Shortly before WrestleMania XXX, Vince McMahon called Steve Austin. McMahon had a vision, but needed “Stone Cold” to make it work.
“Vince called and said, ‘Here’s the set-up,’” said Austin. “‘Hulk Hogan’s going to come out and he’ll cut a promo. All of a sudden, they’re going to hit The Rock’s music. He’ll go out and cut a promo. All of a sudden – crash – it’s Stone Cold’s music, and you’ll go out and cut a promo – then bam, we start WrestleMania XXX.’ That’s the way it was pitched to me.”
But a day before the event, Austin heard a different story.
“The Rock and I were in the building the day before in the green room,” recalled Austin. “Dwayne and I were laughing and shaking hands and hugging, just shooting the breeze. I said to him, ‘What are we doing tomorrow?’ All The Rock knew, he told me, was that he was the last one out to the ring. I said, ‘They told you that you were going to be the last out? That’s real interesting, ‘cause they told me the same damn thing.’
Austin looked at the creative sheet as soon as he arrived at the Superdome on WrestleMania Sunday. It only confirmed that the lineup was Hogan, Austin, and then The Rock.
“I’m thinking to myself, ‘This is bull—-,’” said Austin. “This is not what I was sold, this is not what I bought.”
Hogan put wrestling on the map nationally in the 1980’s, and The Rock’s popularity places him in an elite group, but Austin is the lone man to lead the WWE back into prominence when McMahon’s product was clearly the no. 2 wrestling company in the world.
“My run cannot be touched,” he said. “If you want to talk about longevity, you can speak the name Hogan. If you want to talk about white-hot, selling tickets, and taking the business to a height it’s never been – and, with a hell of a supporting cast, I might add – you’re talking about Stone Cold Steve Austin.
“But I said, ‘I’m just going to let this thing slide. We’re here and there is no use in making a stink about it.’ The Rock is one of the biggest movie stars in the world. So give the guy his due. Nobody talked to me about it, but that’s how that went down.”
The 50-year-old Austin is on the cusp of a major announcement, though he refused to reveal whether it pertains to wrestling or entertainment.
“I have a couple of things that will be announced within the next two-to-four weeks,” said Austin. “When you hear those, you’ll say, ‘That’s why he couldn’t talk about those, I get it.’ But they’re really good. It will be a major press announcement.”
While WrestleMania XXX marked the last time Austin was in a wrestling ring, that moment will not be his last.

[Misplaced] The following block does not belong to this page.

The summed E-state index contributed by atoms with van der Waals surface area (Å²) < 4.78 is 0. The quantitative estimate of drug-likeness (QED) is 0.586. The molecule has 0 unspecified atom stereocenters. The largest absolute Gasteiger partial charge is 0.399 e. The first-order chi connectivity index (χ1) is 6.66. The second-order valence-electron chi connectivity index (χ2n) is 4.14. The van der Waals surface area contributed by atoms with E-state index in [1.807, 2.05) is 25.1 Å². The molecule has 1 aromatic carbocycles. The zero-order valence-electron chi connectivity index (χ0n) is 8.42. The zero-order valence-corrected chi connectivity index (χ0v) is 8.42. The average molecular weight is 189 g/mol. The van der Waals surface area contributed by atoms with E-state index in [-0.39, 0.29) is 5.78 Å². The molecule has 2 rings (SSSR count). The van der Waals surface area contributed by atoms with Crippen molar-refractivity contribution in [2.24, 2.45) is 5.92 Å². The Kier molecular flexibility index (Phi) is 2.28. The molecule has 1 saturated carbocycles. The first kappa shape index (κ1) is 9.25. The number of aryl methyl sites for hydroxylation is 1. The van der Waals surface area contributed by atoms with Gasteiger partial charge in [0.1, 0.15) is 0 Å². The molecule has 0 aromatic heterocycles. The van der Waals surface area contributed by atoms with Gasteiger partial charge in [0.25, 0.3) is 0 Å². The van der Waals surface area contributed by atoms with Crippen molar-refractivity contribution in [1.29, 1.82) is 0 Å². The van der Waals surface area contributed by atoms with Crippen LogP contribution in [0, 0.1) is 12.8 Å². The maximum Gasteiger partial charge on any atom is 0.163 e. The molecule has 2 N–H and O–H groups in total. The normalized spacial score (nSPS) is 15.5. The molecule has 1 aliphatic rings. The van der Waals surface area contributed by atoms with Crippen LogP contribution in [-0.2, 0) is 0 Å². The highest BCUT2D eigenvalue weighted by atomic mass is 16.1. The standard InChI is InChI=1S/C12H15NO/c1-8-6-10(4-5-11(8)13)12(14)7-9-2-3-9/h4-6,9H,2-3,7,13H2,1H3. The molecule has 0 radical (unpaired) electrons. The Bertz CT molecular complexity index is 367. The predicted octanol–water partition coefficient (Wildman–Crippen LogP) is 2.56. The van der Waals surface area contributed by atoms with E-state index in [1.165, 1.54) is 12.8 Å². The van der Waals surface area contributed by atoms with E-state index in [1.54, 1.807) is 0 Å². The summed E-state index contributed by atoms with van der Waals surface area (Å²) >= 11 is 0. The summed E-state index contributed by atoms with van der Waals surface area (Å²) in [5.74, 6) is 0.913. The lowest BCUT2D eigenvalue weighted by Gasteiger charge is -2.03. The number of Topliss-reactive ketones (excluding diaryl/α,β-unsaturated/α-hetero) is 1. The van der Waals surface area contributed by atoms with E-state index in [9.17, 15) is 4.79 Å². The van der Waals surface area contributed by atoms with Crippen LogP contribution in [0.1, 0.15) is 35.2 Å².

“There was no creative for me at WrestleMania XXXI,” said Austin. “Now with WrestleMania XXXII coming up in Texas, I would be pretty damn sure I’m going to be there. It’s my home state and it just makes more sense.
“As much as I love the business and I love my fans, I don’t want to be at every WrestleMania. I was really happy to watch it in my house. I wanted to see Sting and Triple H wrestle, and I was excited for all my buddies in DX and the NWO, but I want the younger generation of wrestlers to experience it and have all the time dedicated to them. That’s the future. Some of the segments that weren’t wrestling went on too long. I love The Rock, but his segment was too long. That was time that could have been given to a talent to make or not make an impact. That’s their proving ground.”
Austin rose to fame when he played his “Stone Cold” character, but there is far more depth to the man outside the ring. Born in Austin, Texas, he was the middle of three children with his biological parents.
His parents soon divorced and his mother, Beverly, moved the family to Victoria. She was working as a telephone operator – back in the day when operators were still plugging wires into the wall – and left a lasting impression on her middle child.
“I love my mother to death,” he said. “I’m pretty much a reflection of her. If you piss her off, it’s all over. I am just like my mom. I’m very lucky to have her, and we still talk every week.”
Beverly then met Ken Williams, an insurance salesman who played in a country western band on the weekends. The two married, Williams adopted the children, and the family moved to Edna.
“I consider Ken Williams my father,” said Austin. “Now there is a guy who is better man than me. I don’t think I would have married a woman with three hell-raising kids. That might have been too much for me, but my dad did. And he did a great job of raising us, giving us morals, ethics, and teaching us about life.”
Austin only has one memory of his biological father.
“One time we were working in a town in Austin – where my real dad still lives – and he came to a show,” said Austin. “That was the first time I’d met him in, s—, 30 years. Someone said, ‘Hey, your dad is here and wants to see you.’ I didn’t have any memories of him when I was a kid. And he was 6’4”, kind of thin, eyes just like mine – he looked just like me. I said, ‘Man, how you doin’?’”
Instead of opening a can of whoop-ass on the man who mistreated his mother, Austin simply shook his hand.
“That was about it,” he said. “I’d heard my mom’s side of the story. He was doing some things on the side and he got busted. But I lived with my mom, she raised me, so I’ve got her back.”
Vince McMahon also acted as a second father to Austin, but their relationship runs much deeper and remains far more complex.
“At times he’s been like a father figure, a brother, a mentor, a best friend, and an enemy,” explained Austin. “That was a short window of time when I say enemy, but we were at odds every now and again. This is a high-stakes business that is extremely personal.”
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